POETRY: Two Poems on the Soul, by Carl Dennis

On the Soul

They told you you owned it and you believed them,
Flattered as if a real-estate man,
Pointing to a mansion with a lofty portico
On the crest of a hill, had assured you it was yours,
And the dream sounded too good to be resisted
Even when the doorman had sent you around back,
Even after ten years’ work in the kitchen,
Ten years on your bed of straw
Dreaming of the empty suite upstairs
And of the empty bed with the crown
Hanging from the bedpost, bejeweled with your name.

It would have been better if they’d said nothing,
Or told you it lived its own life, like deer
Hidden in the woods, not seen from the road
As you drive past in the car, not seen
When you stop and climb the fence.
Even if they browse on your own land,
They’re happiest left alone,
Stepping down in the evening to the stream,
Bedding down in silence under a screen of thickets
To dream what you may guess at and can’t know.

A Chance for the Soul

Am I leading the life that my soul,
Mortal or not, wants me to lead is a question
That seems at least as meaningful as the question
Am I leading the life I want to live,
Given the vagueness of the pronoun “I,”
The number of things it wants at any moment.

Fictive or not, the soul asks for a few things only,
If not just one. So life would be clearer
If it weren’t so silent, inaudible
Even here in the yard an hour past sundown
When the pair of cardinals and crowd of starlings
Have settled down for the night in the poplars.

Have I planted the seed of my talent in fertile soil?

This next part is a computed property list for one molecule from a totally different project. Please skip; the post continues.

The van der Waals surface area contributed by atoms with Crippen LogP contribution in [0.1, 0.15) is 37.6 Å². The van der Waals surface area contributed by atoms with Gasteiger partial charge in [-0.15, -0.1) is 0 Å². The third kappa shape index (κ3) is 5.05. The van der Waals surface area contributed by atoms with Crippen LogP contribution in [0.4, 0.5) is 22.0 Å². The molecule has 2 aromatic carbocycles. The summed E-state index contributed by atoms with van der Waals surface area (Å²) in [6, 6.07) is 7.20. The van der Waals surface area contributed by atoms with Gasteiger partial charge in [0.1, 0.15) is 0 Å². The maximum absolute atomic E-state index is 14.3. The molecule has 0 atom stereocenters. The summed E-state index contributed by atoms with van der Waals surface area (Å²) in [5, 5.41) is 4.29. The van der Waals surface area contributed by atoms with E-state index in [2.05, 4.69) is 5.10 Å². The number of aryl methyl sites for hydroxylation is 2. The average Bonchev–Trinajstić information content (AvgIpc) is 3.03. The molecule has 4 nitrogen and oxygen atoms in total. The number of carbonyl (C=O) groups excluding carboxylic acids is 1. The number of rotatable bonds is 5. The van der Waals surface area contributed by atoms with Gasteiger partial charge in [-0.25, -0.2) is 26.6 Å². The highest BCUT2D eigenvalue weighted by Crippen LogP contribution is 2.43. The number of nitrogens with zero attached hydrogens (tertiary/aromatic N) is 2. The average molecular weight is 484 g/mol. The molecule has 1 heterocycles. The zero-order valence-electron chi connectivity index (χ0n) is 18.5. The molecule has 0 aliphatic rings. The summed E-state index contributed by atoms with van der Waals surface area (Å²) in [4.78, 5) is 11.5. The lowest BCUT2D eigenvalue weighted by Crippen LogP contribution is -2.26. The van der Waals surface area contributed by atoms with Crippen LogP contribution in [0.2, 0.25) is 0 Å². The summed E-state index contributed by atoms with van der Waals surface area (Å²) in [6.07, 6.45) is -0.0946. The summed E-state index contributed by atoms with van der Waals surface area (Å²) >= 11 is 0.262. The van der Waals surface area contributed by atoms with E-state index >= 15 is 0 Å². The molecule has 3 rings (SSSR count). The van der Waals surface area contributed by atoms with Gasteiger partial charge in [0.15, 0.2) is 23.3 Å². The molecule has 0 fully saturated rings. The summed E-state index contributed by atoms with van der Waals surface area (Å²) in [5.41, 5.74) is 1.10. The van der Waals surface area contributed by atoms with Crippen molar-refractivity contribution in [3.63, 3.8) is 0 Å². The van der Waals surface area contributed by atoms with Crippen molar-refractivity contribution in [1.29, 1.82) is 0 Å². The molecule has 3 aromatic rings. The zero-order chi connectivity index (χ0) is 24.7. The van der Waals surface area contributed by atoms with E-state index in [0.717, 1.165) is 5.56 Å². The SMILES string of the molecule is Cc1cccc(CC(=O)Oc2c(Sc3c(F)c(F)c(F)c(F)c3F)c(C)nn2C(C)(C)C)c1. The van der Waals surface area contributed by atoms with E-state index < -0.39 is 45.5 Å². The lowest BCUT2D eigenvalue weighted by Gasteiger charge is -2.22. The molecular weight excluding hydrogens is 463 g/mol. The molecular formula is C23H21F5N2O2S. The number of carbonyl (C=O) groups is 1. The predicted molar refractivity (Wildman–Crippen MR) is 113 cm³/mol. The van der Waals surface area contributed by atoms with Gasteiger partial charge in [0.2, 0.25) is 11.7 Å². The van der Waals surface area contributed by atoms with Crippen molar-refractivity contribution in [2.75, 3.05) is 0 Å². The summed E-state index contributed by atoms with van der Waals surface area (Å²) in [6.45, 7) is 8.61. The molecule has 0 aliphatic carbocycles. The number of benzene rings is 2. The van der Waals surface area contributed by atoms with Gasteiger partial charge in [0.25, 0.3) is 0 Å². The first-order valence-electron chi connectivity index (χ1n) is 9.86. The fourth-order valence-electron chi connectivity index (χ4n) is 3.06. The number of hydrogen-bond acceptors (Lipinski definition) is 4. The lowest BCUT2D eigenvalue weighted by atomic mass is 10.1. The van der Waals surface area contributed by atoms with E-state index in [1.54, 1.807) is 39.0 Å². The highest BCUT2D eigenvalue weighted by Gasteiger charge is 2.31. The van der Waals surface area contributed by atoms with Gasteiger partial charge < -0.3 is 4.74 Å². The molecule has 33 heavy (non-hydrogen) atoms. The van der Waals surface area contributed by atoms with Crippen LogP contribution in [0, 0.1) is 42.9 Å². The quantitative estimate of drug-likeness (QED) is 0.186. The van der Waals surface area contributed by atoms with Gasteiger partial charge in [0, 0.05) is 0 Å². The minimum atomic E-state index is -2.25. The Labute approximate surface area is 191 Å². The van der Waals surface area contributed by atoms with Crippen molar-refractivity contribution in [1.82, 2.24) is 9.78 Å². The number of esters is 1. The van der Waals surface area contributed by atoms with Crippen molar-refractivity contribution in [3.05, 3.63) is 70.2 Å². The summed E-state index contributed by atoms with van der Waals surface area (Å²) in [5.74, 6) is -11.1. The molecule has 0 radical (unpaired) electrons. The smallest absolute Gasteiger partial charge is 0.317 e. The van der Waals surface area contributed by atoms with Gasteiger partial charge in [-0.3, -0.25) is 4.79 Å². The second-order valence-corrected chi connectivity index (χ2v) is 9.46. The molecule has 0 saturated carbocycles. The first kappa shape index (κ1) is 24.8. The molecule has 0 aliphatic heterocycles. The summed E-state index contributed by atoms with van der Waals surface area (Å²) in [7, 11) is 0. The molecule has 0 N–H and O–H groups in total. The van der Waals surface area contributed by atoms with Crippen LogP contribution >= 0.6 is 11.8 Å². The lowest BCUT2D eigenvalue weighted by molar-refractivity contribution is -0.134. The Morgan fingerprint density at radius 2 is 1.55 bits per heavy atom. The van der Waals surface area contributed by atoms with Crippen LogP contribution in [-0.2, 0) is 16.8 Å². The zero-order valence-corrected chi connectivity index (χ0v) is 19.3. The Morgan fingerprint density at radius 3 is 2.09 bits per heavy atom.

Have I watered and trimmed the sapling?
Do birds nest in my canopy? Do I throw a shade
Others might find inviting? These are some hand metaphors
The soul is free to use if it finds itself
Unwilling to speak directly for reasons beyond me,
Assuming it’s eager to be of service.

Now the moon, rising above the branches,
Offers itself to my soul as a double,
Its scarred face an image of the disappointment
I’m ready to say I’ve caused if the soul
Names the particulars and suggests amendments.

So fine are the threads that the moon
Uses to tug at the ocean that Galileo himself
Couldn’t imagine them. He tries to explain the tides
By the earth’s momentum as yesterday
I tried to explain my early waking
Three hours before dawn by street noise.

Now I’m ready to posit a tug
Or nudge from the soul. Some insight
Too important to be put off till morning
Might have been mine if I’d opened myself
To the occasion as now I do.

Here’s a chance for the soul to fit its truth
To a world of yards, moons, poplars, and starlings,
To resist the fear that to talk my language
Means to be shoehorned into my perspective
Till it thinks as I do, narrowly.

“Be brave, Soul,” I want to say to encourage it.
“Your student, however slow, is willing,
The only student you’ll ever have.”

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